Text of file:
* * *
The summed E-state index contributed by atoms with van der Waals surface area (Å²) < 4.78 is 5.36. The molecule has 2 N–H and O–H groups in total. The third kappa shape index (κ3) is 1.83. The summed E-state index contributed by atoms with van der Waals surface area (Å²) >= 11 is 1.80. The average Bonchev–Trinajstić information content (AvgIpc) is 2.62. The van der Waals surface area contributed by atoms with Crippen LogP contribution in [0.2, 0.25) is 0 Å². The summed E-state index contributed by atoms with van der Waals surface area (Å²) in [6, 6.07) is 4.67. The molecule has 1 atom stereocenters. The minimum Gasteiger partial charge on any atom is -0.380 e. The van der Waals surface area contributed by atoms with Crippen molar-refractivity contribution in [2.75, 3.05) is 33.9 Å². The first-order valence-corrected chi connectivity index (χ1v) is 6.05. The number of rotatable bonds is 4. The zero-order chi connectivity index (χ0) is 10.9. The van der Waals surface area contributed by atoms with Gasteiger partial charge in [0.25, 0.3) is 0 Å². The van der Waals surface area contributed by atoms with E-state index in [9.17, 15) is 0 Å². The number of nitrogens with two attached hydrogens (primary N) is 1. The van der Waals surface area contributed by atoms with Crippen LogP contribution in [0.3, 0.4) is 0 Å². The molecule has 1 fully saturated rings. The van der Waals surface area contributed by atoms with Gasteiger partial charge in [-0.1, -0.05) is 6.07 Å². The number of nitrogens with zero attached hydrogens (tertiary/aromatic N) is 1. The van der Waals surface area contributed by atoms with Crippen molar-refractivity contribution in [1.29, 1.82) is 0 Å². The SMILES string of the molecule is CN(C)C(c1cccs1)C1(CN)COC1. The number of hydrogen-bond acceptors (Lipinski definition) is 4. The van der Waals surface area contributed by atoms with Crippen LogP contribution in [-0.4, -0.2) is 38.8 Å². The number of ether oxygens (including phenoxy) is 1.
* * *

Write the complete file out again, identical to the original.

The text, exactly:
The summed E-state index contributed by atoms with van der Waals surface area (Å²) < 4.78 is 5.36. The molecule has 2 N–H and O–H groups in total. The third kappa shape index (κ3) is 1.83. The summed E-state index contributed by atoms with van der Waals surface area (Å²) >= 11 is 1.80. The average Bonchev–Trinajstić information content (AvgIpc) is 2.62. The van der Waals surface area contributed by atoms with Crippen LogP contribution in [0.2, 0.25) is 0 Å². The summed E-state index contributed by atoms with van der Waals surface area (Å²) in [6, 6.07) is 4.67. The molecule has 1 atom stereocenters. The minimum Gasteiger partial charge on any atom is -0.380 e. The van der Waals surface area contributed by atoms with Crippen molar-refractivity contribution in [2.75, 3.05) is 33.9 Å². The first-order valence-corrected chi connectivity index (χ1v) is 6.05. The number of rotatable bonds is 4. The zero-order chi connectivity index (χ0) is 10.9. The van der Waals surface area contributed by atoms with Gasteiger partial charge in [0.25, 0.3) is 0 Å². The van der Waals surface area contributed by atoms with E-state index in [9.17, 15) is 0 Å². The number of nitrogens with two attached hydrogens (primary N) is 1. The van der Waals surface area contributed by atoms with Crippen LogP contribution in [0.3, 0.4) is 0 Å². The molecule has 1 fully saturated rings. The van der Waals surface area contributed by atoms with Gasteiger partial charge in [-0.1, -0.05) is 6.07 Å². The number of nitrogens with zero attached hydrogens (tertiary/aromatic N) is 1. The van der Waals surface area contributed by atoms with Crippen molar-refractivity contribution in [1.29, 1.82) is 0 Å². The SMILES string of the molecule is CN(C)C(c1cccs1)C1(CN)COC1. The number of hydrogen-bond acceptors (Lipinski definition) is 4. The van der Waals surface area contributed by atoms with Crippen LogP contribution in [-0.4, -0.2) is 38.8 Å². The number of ether oxygens (including phenoxy) is 1.